April 28, 2011 in City

Price changes conservation priorities

By The Spokesman-Review
 
City may get $1 million grant

 Parks officials said they are optimistic about receiving a $1 million state grant to reduce the cost of the former YMCA site in Spokane’s Riverfront Park.

 The city made a $1 million down payment on the land, and county commissioners agreed to pay the $4.4 million balance with Conservation Futures money. The state grant would go entirely to reduce the Conservation Futures contribution.

 Although the county will own the land, the city will maintain it as an open-space addition to the downtown park.

County commissioners are shuffling their Conservation Futures shopping list to take advantage of a half-price sale.

They accepted Parks Director Doug Chase’s recommendation to snap up 552 acres in the Saltese area south of Liberty Lake and Spokane Valley.

The Conservation Futures program acquires open-space land with a voter-approved property tax of up to 6  1/4 cents per $1,000 of assessed value.

The $1.2 million price for the Saltese site includes a $65,000 contract to develop trails across the hilly land.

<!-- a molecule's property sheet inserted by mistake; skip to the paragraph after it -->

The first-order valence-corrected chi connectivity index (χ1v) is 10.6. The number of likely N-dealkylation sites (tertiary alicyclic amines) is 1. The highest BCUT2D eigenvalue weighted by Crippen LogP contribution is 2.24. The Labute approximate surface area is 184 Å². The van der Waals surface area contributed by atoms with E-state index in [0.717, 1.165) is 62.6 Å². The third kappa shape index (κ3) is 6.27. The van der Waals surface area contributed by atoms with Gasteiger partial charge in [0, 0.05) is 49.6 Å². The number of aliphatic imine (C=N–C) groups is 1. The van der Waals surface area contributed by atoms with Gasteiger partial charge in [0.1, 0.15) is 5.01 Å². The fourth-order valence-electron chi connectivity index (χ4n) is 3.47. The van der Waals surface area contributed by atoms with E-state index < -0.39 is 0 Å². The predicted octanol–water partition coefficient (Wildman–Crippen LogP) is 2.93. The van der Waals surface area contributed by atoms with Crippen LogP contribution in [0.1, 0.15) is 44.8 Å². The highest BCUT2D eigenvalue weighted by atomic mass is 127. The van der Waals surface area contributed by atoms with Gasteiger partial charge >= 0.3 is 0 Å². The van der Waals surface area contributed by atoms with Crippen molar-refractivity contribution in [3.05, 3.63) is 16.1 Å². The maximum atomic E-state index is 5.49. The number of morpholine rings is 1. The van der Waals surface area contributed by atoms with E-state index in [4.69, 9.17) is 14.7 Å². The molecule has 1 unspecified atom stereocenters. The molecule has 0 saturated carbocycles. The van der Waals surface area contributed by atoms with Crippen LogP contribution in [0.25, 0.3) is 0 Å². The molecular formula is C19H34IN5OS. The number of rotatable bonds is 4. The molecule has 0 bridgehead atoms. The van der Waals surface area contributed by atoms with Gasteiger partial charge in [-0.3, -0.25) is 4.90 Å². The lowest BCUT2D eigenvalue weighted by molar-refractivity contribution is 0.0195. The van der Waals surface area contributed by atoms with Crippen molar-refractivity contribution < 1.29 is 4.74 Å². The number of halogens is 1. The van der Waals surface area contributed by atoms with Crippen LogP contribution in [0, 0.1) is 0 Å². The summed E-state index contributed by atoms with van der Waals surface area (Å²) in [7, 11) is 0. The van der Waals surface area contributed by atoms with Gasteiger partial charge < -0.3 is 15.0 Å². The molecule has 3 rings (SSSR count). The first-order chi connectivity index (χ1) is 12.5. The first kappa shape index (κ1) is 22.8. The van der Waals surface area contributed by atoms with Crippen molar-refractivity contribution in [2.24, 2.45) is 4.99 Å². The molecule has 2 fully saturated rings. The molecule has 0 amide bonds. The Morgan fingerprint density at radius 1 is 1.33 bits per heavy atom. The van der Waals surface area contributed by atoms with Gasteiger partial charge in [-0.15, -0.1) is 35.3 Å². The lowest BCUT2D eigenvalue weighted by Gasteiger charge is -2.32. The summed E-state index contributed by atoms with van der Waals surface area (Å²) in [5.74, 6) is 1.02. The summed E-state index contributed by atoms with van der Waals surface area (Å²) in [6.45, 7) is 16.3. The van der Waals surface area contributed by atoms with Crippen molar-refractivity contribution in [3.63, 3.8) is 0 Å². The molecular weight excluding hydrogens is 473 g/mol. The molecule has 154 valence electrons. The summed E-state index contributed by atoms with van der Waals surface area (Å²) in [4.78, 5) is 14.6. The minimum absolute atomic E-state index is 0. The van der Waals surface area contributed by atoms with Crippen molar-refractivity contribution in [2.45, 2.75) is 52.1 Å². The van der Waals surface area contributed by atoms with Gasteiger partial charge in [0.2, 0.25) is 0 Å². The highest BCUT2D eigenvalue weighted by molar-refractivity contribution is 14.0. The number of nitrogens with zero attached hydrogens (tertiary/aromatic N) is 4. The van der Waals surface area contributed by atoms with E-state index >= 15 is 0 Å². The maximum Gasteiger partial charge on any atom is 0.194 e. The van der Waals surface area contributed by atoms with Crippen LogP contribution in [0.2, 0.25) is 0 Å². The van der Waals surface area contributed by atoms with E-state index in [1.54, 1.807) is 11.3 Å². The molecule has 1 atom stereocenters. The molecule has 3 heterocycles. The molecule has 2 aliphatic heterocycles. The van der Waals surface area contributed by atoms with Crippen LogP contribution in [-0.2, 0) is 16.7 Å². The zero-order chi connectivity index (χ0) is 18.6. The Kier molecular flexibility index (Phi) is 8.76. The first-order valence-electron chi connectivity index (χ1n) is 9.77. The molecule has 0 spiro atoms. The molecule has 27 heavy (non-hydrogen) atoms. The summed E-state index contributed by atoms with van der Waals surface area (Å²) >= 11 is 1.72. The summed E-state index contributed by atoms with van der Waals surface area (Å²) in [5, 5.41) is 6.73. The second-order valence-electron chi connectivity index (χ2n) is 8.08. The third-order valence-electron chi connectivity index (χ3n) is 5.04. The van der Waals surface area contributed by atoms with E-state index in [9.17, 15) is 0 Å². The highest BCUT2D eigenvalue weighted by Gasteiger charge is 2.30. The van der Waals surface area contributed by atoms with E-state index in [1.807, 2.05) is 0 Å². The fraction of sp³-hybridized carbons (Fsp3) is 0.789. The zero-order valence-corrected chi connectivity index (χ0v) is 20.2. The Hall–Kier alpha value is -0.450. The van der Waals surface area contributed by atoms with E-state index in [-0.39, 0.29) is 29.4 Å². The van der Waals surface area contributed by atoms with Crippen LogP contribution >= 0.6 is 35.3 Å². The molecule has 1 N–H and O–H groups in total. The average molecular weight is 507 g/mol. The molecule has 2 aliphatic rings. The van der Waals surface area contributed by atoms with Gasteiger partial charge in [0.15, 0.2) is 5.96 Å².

Chase said the price is half of what an appraisal in December said the property is worth.

The price was more than $2.6 million when AmericanWest Bank offered the foreclosed land last year. The bank reduced the price to $1.7 million in November and to $1.2 million this month.

Under the previous offers, the bank would have donated a $100,000 endowment for maintenance. Even with the endowment off the table, the latest offer saves the county $400,000.

Based on staff and committee recommendations, county commissioners ranked the Saltese site fifth last year in a new priority list of potential Conservation Futures purchases. Commissioners moved the site to third place Tuesday.

Chase said the action wouldn’t affect ongoing negotiations to acquire the top-rated McLellan Addition site at Long Lake or the No. 2 site in the Dishman Hills area south of Spokane Valley.

The 590-acre McLellan Addition site, which includes one-third mile of shoreline, is available at 10 to 20 cents on the dollar from the State Department of Natural Resources.

County officials originally used the DNR’s name for the site – “Knight’s Lake” – but changed the name to prevent confusion. The purchase would not include nearby Knight’s Lake, which is privately owned.

The 160-acre Dishman Hills site would connect other public land in that area.

A 240-acre addition to the county’s Antoine Peak Conservation area and 920 acres at Mica Peak dropped to fourth and fifth place on the acquisition list.

Assistant Parks Director John Bottelli said projected revenue should cover the top three to five sites on the 10-parcel priority list over the next five years.


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